E. F. G. H. I. J. K. L.


Cadet Promotions
1. Promotions are an honor and a privilege. Those Cadets receiving promotions must possess the prerequisite abilities and skills. Primary authority for promotions rests with the Senior Marine Instructor. Cadets returning from the previous school year will normally be promoted to a higher rank, providing their last quarter conduct and grades meet the criteria: a. Promotions are based on demonstrated leadership ability, academic, and disciplinary excellence. The minimum standards for any promotion are to have a current grade point average (GPA) of “2.0” and to have passed the Youth Physical Fitness Test (YPFT) in the current grading period. 2. New cadets or first year cadets: a. b. C. D. 3. New cadets begin the year as a private Promoted in January to PFC if passing JROTC with at least an 80 average. Promoted one additional rank for participating on one or more teams to maximum rank of cadet Lance Corporal. Cadets that are assistants are promoted an additional rank not to exceed cadet Lance Corporal.

Second Year Cadets:

After successfully completing their first year with a grade of 90 or above, a cadet will be promoted one rank higher than the previous year. Second year cadets can be promoted to a maximum rank of cadet Gunnery Sergeant according to their billet.



Third Year Cadets:

After successfully completing their second year with a grade of 90 or above, the cadet will be promoted one rank higher than the previous year. Third year cadets can be promoted to a maximum rank of cadet Major according to their billet. 5. Fourth Year Cadets:

After successfully completing their third year with a grade of 90 or above, they will be promoted one rank higher than the previous year. Fourth year cadets can be promoted to a maximum rank of cadet Lt Colonel according to their billet. 6. Upper Classman

Upper classman that are in the program for the first year (new cadets) will start as privates, but will be allowed to be promoted to the maximum rank according to their year group. If these cadets are eligible for a cadet billet, the battalion commander will review their eligibility and appoint that cadet to a billet as needed. 7. Seniors without a billet Seniors without a billet will be promoted the previous years rank plus one, not to exceed the rank of 2nd Lieutenant. 8. Staff Non Commissioned Officers (NCO’s) Staff NCO’s can increase to the next Staff NCO rank or a maximum nd of 2 Lieutenant (This depends on the billet held and recommendations as determined by the programs needs.) 9. Lieutenants that are double billeted can obtain the rank of First Lieutenant per the SMI decision.


Billet / Ranks
• • •

Battalion Commander – rank cadet Major Battalion Executive Officer – rank cadet Captain Sergeant Major – rank cadet First Sergeant S - 1 – rank cadet Staff Sergeant through 1st Lieutenant

Cadet Assistants A first year cadet that is an assistant can be promoted one rank to the maximum of cadet Corporal. Second year cadets that are assistants can be promoted to the rank of Sergeant or other ranks within the program. Recruitment Any cadet who recruits two (2) cadets or more in one year can be promoted one rank to the maximum rank of Corporal. After the rank of Corporal, any cadets who recruit two (2) or more cadets in one year will receive one grade point higher for that quarter grade. Each cadet must bring new cadet to SgtMaj to be recorded in record to receive credit. Reappointment A. accepted regardless B. Cadets who departed the program for disciplinary reasons or were withdrawn in lieu of disciplinary action and were for reenrollment will be reappointed cadet privates of previous rank held.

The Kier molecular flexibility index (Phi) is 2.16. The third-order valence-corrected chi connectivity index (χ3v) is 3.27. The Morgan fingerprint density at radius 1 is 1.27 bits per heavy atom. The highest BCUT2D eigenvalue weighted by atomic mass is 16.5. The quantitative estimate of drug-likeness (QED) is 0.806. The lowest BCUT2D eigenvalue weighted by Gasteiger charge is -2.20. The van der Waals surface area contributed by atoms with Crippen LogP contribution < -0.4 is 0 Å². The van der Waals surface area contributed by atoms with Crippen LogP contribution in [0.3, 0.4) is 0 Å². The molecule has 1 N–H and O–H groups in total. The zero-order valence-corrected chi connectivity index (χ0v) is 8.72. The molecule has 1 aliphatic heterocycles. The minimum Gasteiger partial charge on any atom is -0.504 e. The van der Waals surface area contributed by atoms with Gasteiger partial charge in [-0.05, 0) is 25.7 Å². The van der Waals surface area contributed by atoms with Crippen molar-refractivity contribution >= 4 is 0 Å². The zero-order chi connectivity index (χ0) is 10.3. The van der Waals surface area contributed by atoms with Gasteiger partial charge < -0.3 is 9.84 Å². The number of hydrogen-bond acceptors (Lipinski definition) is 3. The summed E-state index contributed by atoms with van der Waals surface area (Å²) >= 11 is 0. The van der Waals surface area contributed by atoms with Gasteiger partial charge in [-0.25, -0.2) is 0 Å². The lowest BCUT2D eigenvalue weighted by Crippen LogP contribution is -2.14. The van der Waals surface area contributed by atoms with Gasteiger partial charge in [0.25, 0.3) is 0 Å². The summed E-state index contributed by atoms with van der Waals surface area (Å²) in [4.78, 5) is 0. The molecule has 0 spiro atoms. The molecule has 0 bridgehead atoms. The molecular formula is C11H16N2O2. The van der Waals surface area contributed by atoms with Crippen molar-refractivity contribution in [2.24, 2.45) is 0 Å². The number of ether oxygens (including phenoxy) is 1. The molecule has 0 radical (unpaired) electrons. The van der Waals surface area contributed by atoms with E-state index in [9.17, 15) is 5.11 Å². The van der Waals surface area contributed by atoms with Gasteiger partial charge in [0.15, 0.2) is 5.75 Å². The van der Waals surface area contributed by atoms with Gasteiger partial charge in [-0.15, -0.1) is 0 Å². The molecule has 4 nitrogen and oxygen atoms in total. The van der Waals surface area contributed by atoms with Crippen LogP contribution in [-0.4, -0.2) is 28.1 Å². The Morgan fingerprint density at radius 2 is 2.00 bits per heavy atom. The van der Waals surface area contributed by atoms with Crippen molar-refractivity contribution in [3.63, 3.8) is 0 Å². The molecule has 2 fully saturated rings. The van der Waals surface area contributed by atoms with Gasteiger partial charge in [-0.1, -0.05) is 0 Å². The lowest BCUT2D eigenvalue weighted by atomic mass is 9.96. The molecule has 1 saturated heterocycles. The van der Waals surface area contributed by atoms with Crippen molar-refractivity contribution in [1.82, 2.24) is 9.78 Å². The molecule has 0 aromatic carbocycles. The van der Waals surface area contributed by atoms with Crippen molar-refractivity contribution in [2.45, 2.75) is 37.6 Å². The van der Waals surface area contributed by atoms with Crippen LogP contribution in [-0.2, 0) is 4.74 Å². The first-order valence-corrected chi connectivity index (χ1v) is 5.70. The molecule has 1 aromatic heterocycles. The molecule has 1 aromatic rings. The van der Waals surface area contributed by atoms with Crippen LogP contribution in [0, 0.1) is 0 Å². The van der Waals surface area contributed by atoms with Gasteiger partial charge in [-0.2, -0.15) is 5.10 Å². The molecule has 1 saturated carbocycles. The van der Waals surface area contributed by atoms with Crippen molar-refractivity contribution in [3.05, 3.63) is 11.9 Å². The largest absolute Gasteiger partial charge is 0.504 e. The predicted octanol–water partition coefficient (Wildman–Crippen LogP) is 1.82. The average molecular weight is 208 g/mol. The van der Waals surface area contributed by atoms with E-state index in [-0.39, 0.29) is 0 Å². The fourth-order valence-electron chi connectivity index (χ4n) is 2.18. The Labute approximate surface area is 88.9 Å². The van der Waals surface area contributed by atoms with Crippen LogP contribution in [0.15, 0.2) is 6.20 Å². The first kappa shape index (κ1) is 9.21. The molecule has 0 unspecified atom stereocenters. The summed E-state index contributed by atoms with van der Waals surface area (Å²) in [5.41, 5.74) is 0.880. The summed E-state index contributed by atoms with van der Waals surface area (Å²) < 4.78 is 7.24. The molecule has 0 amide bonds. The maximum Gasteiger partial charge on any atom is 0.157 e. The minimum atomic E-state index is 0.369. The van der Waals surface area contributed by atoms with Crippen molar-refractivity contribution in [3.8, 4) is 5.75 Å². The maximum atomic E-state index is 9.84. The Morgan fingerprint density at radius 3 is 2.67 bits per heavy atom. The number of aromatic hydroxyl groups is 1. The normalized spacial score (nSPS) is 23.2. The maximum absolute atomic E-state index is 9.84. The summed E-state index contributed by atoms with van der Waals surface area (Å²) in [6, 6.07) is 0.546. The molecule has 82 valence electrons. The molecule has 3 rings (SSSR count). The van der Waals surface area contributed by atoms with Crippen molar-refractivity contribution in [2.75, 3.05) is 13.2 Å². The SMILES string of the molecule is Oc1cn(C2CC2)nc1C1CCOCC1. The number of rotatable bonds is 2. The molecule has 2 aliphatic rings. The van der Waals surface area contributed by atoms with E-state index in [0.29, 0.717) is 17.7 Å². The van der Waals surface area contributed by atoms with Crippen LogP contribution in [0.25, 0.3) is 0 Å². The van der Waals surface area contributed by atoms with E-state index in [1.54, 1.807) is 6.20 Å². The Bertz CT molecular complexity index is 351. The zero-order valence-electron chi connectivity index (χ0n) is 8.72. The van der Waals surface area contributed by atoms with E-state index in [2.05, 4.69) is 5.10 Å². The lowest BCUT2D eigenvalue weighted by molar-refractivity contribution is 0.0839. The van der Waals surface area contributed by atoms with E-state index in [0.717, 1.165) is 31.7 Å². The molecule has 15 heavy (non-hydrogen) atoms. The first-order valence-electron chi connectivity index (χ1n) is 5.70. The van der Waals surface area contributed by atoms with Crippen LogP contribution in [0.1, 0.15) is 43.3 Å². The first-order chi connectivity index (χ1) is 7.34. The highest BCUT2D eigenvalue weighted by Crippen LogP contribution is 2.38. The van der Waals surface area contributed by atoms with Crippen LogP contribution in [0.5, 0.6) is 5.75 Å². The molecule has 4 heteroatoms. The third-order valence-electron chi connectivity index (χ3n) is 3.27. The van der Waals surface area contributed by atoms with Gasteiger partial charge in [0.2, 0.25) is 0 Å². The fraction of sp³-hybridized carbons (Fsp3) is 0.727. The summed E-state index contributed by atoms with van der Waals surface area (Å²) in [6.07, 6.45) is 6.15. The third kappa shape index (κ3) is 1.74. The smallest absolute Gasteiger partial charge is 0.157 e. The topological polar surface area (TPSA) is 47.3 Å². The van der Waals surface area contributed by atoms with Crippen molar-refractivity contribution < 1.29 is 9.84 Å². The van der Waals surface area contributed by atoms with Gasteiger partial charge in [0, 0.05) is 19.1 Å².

Cadets who departed from the program for other reasons and are accepted for reenrollment may be appointed to a grade one rank lower than previously held if absent for a complete year. C. Periods greater than a school year a cadet will revert back to a cadet private first class.


Uniform Day
• MCJROTC uniform wear is authorized by the SMI on designated days and usually for MCJROTC functions only. • You are authorized to wear your uniform to and from school on the designated uniform days (typically a Thursday or Friday, depending on when you will have class that week). • On designated uniform days, the uniform will be worn throughout the school day from 7:40 AM until 2:15 PM. • Cadet who are members of a team with a designated formal uniform (i.e., sports team, cheerleader) may wear that designated uniform, in lieu of the MCJROTC uniform, for the duration of the season only (grooming standards will continue to apply). • Upon the request of the cadet, only the SMI can give a cadet permission to change out of the uniform, during the school day, due to special circumstances (i.e., working with clay, welding, automotive class, formal pictures) or if another dress code has been designated by a responsible adult leader of an organization to which the cadet belongs. • Upon the request of the cadet, the SMI can give a cadet permission to wear a uniform on special occasions (such as a wedding). • Camouflage uniforms and cotton T-shirts will be washed in warm or cold water only (NEVER in hot water , which will fade the colors). • Khaki shirts, poly-wool green trousers, wool sweaters and dress coats must be dry-cleaned. DO NOT WASH THESE ITEMS. • Unserviceable uniforms can be exchanged for serviceable uniforms. • Notify your platoon commander and request an appointment to exchange the item after school (usually fifth period). • Cadets are responsible for their uniforms. • Replacement of lost, stolen or damaged uniforms is the financial responsibility of the cadet. Keep your uniforms in a safe place. DO NOT LEAVE UNIFORMS IN LOCKERS, CARS, CLASSROOMS TREAT YOUR UNIFORM WITH RESPECT! KEEP IT CLEAN AND ON A HANGER.